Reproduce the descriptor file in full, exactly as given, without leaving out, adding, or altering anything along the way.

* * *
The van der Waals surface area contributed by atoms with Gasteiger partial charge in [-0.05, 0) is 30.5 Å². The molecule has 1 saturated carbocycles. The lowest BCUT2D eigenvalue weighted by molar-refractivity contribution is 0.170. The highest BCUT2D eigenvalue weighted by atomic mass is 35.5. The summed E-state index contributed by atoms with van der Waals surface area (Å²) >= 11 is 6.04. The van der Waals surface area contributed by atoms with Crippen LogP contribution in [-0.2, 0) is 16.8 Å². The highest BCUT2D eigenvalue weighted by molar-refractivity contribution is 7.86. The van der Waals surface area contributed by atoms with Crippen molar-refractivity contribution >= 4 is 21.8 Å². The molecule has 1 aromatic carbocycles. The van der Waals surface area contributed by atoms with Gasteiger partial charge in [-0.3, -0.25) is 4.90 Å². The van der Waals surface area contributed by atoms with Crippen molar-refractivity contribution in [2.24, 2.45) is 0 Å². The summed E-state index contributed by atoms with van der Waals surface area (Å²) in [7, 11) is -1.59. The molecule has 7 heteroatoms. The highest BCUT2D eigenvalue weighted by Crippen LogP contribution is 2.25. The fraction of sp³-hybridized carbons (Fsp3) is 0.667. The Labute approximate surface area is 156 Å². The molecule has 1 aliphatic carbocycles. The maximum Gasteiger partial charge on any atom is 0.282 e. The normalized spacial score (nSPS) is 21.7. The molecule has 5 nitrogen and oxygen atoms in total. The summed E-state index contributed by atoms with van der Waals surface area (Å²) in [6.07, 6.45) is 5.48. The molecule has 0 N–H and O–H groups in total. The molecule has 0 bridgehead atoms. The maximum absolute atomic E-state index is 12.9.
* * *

The van der Waals surface area contributed by atoms with Gasteiger partial charge in [-0.05, 0) is 30.5 Å². The molecule has 1 saturated carbocycles. The lowest BCUT2D eigenvalue weighted by molar-refractivity contribution is 0.170. The highest BCUT2D eigenvalue weighted by atomic mass is 35.5. The summed E-state index contributed by atoms with van der Waals surface area (Å²) >= 11 is 6.04. The van der Waals surface area contributed by atoms with Crippen LogP contribution in [-0.2, 0) is 16.8 Å². The highest BCUT2D eigenvalue weighted by molar-refractivity contribution is 7.86. The van der Waals surface area contributed by atoms with Crippen molar-refractivity contribution >= 4 is 21.8 Å². The molecule has 1 aromatic carbocycles. The van der Waals surface area contributed by atoms with Gasteiger partial charge in [-0.3, -0.25) is 4.90 Å². The van der Waals surface area contributed by atoms with Crippen molar-refractivity contribution in [2.24, 2.45) is 0 Å². The summed E-state index contributed by atoms with van der Waals surface area (Å²) in [7, 11) is -1.59. The molecule has 7 heteroatoms. The highest BCUT2D eigenvalue weighted by Crippen LogP contribution is 2.25. The fraction of sp³-hybridized carbons (Fsp3) is 0.667. The Labute approximate surface area is 156 Å². The molecule has 1 aliphatic carbocycles. The maximum Gasteiger partial charge on any atom is 0.282 e. The normalized spacial score (nSPS) is 21.7. The molecule has 5 nitrogen and oxygen atoms in total. The summed E-state index contributed by atoms with van der Waals surface area (Å²) in [6.07, 6.45) is 5.48. The molecule has 0 N–H and O–H groups in total. The molecule has 0 bridgehead atoms. The maximum absolute atomic E-state index is 12.9.